Physicists observe quantum magnetism for the first time, but what did they see?

Anytime someone starts talking about anything dealing with quantum physics, the first reaction is probably to think the topic is best left to the characters from The Big Bang Theory in their off-screen time. However, the latest news about physicists seeing 'quantum magnetism' for the first time is actually fairly straight-forward.

We've all played around with magnets before, at some point, and we've learned about them in school. Each atom inside the magnet generates a magnetic field, which is caused by the motion of the electrons going around the atom's nucleus. All the atoms inside the magnet are all more or less lined up so that those magnetic fields all point in the same direction, so they all combine together into one larger magnetic field that surrounds the magnet. Put the magnet near something like a block of iron, and the magnetic field will cause the atoms of iron to all line up, pointing in the opposite direction as the atoms in the magnet, and the magnet and the block will attract one another.

[ Related: Spin zone: Physicists get 1st look at strange quantum magnetism ]

For 'quantum' magnetism, also referred to as 'spin', you need to dive down into that magnet and look at the individual electrons orbiting around the atoms of the magnet, to see how their spins are lined up to make the magnet work. This isn't an easy task, as electrons are very very small, but it's also very valuable to science to try and see how magnetism works on these smallest scales, because it can lead to important discoveries on the larger scales.

One way to see how it works, without going through the trouble of trying to isolate individual electrons, is to set up an experiment that uses whole atoms (which are much larger than electrons) to simulate how electrons behave in a magnetic material.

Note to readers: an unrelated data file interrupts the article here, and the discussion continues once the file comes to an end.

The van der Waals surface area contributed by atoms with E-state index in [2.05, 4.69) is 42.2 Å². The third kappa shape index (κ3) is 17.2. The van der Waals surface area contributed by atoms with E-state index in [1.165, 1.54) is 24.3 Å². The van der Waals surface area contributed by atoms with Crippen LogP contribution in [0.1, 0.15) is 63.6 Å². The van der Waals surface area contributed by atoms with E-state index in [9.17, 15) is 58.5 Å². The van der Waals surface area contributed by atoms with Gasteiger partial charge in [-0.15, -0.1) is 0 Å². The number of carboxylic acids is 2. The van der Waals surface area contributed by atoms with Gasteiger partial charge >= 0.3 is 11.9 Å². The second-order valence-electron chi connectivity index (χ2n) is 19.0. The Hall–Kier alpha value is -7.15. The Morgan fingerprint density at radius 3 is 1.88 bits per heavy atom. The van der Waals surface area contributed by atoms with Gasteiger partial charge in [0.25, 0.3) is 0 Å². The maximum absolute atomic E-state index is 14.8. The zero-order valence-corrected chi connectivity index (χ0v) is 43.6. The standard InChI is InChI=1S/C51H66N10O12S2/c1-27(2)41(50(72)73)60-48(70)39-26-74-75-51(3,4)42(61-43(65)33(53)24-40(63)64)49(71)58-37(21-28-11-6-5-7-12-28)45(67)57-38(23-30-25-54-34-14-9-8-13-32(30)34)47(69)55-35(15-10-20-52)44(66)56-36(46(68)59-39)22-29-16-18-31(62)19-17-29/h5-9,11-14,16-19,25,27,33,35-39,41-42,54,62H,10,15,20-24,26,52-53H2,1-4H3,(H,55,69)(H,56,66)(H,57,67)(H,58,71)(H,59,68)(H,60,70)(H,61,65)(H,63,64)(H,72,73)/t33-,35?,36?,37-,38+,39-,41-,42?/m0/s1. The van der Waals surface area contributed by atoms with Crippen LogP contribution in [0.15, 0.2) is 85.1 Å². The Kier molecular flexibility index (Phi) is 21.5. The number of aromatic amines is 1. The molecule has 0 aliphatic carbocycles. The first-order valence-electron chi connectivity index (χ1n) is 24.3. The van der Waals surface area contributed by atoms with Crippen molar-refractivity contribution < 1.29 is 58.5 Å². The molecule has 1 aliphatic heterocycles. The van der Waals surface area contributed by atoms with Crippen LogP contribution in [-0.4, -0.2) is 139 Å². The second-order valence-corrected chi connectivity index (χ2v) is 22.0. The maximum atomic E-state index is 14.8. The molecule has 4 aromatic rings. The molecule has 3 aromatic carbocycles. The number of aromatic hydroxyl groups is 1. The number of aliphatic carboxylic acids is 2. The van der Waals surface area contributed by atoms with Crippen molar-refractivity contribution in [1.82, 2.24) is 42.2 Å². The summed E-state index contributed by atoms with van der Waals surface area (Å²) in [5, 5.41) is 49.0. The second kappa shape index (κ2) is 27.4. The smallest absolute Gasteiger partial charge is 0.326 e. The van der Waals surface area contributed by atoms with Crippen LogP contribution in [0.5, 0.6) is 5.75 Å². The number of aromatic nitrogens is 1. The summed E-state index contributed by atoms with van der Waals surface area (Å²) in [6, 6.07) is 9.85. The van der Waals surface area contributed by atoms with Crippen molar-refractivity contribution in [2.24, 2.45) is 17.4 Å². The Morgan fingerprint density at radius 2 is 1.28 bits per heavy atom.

To do this, scientists at the Swiss Federal Institute of Technology (ETH) in Zurich used potassium atoms that they chilled down as far as they could, to nearly 'absolute zero', so that nearly all their atomic motion stopped. With the atoms 'calmed down' in that way, they stood a better chance at seeing the direction each was pointed in, but first they had to isolate the atoms, so that they'd know exactly where to look, not only to find them but also to tell them apart. They accomplished that by using a crisscrossing lattice of laser beams, called an 'optical lattice'. The beams of the lattice, and the points where the beams cross, act like 'fences' of high-energy to 'corral' the atoms into the low-energy spaces created between the beams.

Projecting the laser lattice into a cloud of these super-cooled potassium atoms, the scientists watched as the individual atoms jostled about, trying to avoid conflicts between each other, while working out some kind of orderly arrangement. By changing the structure of the lattice, they were apparently able to coax the atoms into what's called an 'antiferromagnetism' pattern, where each atom is pointed in the opposite direction as its neighbours (if they were pointed in the same direction, this would be ferromagnetic, which gives rise to the behaviour of magnets we see on the large scale).

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This achievement will now let scientists model how magnetic materials work on the smallest scales. They can adjust the model to produce different configurations of the atoms, and compare their behaviour to how magnets work on the large scale, to give us a better understanding of them. This can open up doors to 'novel' applications for magnets, or even to the discovery of previously-unknown magnetic properties of materials.

Their results may not immediately produce incredible sci-fi technologies, but as Tilman Esslinger, the head of the lab that produced this experiment, said in a statement last Thursday: "Future technologies are often driven by the development of new materials like high-temperature superconductors, graphene or new magnetic materials."

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